No one is going to accuse of Elly Griffiths of taking too long between books. In addition to two very successful series – the thirteen novels featuring Ruth Galloway and five Brighton mysteries – she decided to write a children’s series and a collection of linked stand-alone novels. The first of those stand-alone books, The Stranger Diaries, would go on to win the 2020 Edgar Award for Best Novel. Next week, the second of those books will be released in the US. The Postscript Murders once again features DS Harbinder Kaur, one of the most unique characters in crime fiction.
DS Harbinder is an Indian Sikh lesbian who lives with her tradition-minded parents, to whom she has not yet come out of the closet. While we are in a period where readers must champion #ownvoices stories of diversity, it is nice to see some authors rise to the need for more diversity by stepping out of their comfort zone to craft fully-realized characters that celebrate people that are nothing like themselves. Respect and empathy are key here and Elly Griffiths has shown in these two novels that Harbinder Kaur is a character she is invested in and the risk pays off in dividends.
The Postscript Murders starts innocently enough with the death of a ninety-year-old resident at a senior living residence hall. The only unusual detail is that this woman was a devoted fan of crime fiction and a look at her bookshelf reveals countless novels dedicated to her and thanking her in their acknowledgements. When her caretaker, Natalka Kolisnyk, reports that someone broke into the room while she was helping the family box things up, her story is hard to believe: A masked gunman entered the room, searched for and found a particular book, grabbed it and rushed out the door.
This puts DS Kaur on the track of a literary mystery. Who was this woman and why did a thief target her home only to escape with a crime novel? Aided by the most eclectic group of amateur sleuths imaginable, Harbinder sets out to find the answers. That group of sometimes bumbling and sometimes brilliant cohorts consists of Natalka (the victim’s part-time caretaker), Edwin (another elderly resident at the senior complex), and Benedict (the owner of the local coffee shack.) Without approval from Harbinder, they set out on a road-trip seeking the truth of what happened, only to stumble upon more murders.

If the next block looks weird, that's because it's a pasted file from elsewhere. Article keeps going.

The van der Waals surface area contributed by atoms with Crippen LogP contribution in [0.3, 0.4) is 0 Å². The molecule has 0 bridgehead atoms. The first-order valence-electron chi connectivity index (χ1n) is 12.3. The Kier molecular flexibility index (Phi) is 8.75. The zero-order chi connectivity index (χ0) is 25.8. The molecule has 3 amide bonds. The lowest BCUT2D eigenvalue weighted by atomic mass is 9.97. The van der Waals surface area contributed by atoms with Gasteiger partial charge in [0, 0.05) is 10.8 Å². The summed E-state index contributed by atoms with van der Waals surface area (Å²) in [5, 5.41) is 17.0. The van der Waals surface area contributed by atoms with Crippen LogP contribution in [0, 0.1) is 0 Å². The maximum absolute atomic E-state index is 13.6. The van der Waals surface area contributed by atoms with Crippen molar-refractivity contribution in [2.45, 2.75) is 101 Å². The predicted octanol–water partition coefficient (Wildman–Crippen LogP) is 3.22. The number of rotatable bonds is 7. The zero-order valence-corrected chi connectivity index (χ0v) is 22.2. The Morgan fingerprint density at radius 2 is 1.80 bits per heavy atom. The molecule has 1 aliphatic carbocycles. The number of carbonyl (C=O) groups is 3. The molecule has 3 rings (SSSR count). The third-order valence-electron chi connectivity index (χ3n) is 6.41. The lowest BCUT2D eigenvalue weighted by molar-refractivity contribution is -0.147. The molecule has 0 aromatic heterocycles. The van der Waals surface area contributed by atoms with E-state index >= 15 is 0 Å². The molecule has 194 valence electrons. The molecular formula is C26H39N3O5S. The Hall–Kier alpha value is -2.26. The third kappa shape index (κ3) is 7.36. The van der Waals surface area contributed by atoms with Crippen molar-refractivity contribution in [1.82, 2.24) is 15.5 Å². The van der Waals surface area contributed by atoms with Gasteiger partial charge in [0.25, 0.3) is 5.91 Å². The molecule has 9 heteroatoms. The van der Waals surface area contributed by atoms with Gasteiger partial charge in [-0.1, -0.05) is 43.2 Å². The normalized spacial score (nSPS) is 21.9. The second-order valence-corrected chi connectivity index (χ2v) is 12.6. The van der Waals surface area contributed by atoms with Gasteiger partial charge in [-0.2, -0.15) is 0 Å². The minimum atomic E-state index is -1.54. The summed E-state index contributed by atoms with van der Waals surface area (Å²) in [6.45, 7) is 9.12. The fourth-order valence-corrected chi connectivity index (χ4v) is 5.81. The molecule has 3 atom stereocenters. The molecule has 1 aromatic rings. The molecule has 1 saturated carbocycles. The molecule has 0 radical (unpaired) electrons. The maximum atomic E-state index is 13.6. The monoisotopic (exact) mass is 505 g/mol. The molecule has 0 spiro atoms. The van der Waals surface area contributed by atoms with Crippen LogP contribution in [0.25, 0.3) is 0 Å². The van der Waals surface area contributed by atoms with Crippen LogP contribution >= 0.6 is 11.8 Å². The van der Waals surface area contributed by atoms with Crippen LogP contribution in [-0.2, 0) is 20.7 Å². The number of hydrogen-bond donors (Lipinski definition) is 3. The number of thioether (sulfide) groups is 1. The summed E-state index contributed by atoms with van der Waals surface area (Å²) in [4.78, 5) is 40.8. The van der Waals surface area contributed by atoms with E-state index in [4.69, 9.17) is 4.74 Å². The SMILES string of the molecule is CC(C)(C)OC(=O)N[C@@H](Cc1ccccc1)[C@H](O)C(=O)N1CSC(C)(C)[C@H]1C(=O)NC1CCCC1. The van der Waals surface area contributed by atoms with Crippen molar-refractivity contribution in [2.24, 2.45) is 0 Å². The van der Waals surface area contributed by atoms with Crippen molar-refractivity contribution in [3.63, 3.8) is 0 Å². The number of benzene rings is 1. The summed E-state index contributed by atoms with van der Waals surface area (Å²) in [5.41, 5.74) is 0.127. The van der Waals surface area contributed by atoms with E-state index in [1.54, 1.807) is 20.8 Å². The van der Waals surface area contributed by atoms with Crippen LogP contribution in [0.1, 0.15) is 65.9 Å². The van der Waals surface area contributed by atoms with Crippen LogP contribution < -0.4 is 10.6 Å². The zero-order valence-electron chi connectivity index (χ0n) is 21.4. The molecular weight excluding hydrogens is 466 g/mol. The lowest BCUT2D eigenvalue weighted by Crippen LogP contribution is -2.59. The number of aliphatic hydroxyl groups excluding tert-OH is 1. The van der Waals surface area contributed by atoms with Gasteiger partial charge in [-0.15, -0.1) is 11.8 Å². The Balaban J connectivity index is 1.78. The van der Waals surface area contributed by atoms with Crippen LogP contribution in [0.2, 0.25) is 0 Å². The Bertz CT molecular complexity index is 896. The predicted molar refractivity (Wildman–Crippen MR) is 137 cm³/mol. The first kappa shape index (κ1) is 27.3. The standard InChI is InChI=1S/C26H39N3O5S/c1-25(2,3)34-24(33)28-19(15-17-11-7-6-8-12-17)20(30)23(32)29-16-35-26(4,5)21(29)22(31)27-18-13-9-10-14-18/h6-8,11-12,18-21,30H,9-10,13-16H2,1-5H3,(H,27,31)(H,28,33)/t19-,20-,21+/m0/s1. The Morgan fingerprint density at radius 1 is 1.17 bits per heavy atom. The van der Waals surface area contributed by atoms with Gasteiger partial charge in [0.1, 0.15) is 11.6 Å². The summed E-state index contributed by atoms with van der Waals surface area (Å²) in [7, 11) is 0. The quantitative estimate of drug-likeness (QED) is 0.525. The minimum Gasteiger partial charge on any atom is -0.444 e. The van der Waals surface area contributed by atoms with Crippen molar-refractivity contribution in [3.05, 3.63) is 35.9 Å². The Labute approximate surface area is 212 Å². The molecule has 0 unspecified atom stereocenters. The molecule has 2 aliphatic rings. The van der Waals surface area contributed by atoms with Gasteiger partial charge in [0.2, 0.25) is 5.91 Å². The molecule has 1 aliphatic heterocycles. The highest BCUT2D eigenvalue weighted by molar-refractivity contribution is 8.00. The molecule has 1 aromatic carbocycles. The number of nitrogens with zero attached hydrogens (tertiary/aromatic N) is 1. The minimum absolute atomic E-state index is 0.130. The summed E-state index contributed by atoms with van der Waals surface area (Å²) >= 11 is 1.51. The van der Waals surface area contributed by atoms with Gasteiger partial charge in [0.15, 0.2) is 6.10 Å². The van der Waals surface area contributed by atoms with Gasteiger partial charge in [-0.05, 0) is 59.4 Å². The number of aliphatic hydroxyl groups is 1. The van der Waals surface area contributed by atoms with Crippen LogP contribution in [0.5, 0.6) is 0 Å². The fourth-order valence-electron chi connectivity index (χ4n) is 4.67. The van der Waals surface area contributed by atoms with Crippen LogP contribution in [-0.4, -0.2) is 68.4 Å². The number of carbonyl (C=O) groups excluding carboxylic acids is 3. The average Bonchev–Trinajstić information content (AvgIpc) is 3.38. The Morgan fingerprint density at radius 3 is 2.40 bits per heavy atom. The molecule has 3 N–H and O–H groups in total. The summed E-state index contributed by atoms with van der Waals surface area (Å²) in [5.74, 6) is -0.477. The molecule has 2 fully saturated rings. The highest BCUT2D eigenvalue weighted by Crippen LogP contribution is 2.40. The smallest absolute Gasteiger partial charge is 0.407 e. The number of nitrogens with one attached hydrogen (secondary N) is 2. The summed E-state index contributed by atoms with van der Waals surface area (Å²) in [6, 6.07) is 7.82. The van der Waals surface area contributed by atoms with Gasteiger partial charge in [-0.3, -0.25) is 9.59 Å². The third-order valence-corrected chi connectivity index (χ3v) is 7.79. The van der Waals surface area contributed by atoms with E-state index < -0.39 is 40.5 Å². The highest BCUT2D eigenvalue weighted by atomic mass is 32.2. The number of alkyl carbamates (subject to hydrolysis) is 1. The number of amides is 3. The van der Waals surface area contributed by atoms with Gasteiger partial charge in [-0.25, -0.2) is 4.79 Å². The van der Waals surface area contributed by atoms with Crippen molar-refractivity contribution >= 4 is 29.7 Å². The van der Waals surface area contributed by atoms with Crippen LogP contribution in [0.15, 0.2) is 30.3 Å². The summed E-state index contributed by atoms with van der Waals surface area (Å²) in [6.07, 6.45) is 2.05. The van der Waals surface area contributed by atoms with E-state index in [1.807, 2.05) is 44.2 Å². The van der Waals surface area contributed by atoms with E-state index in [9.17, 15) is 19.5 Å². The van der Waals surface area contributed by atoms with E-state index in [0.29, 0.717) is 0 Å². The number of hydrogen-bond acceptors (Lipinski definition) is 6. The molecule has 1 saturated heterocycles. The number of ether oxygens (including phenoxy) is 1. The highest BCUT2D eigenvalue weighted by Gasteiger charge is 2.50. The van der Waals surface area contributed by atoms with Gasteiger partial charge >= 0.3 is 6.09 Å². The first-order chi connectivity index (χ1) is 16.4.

In The Postscript Murders, Elly Griffiths has written a love letter to and for crime fiction fans. Simply by having the original victim be a fan of these types of books is going to have the reader invested in the outcome. But Griffiths has crafted a backstory of literary history that will have readers longing to read the made-up books that play a part in the case. Needless to say, this strange trend of having this woman repeatedly mentioned in the dedications and acknowledgements of various novels only deepens the mysterious aura. There is even a whole section in the middle of the novel that takes place at the Aberdeen Literary Festival. While this particular event is fictional, fanatics of the genre will delight in seeing their beloved crime-writing conventions memorialized with such a detail-filled tribute. There is even a funny scene where Natalka meets a group of book bloggers at one of the sponsored social gatherings that are part of the festival.
The mystery at the core of The Postscript Murders is well-thought out and Elly Griffiths skillfully places both true clues and red herrings to keep the reader on their toes while they witness this inimitable group investigate an escalating series of crimes. The solution is both satisfying and bittersweet, however word on the street is that DS Harbinder Kaur will be back for another stand-alone case soon, so fans can rejoice knowing that this is not the last time we will see this one-of-a-kind detective.
Disclaimer: An e-galley of this title was provided to BOLO Books by the author. No promotion was promised and the above is an unbiased review of the novel.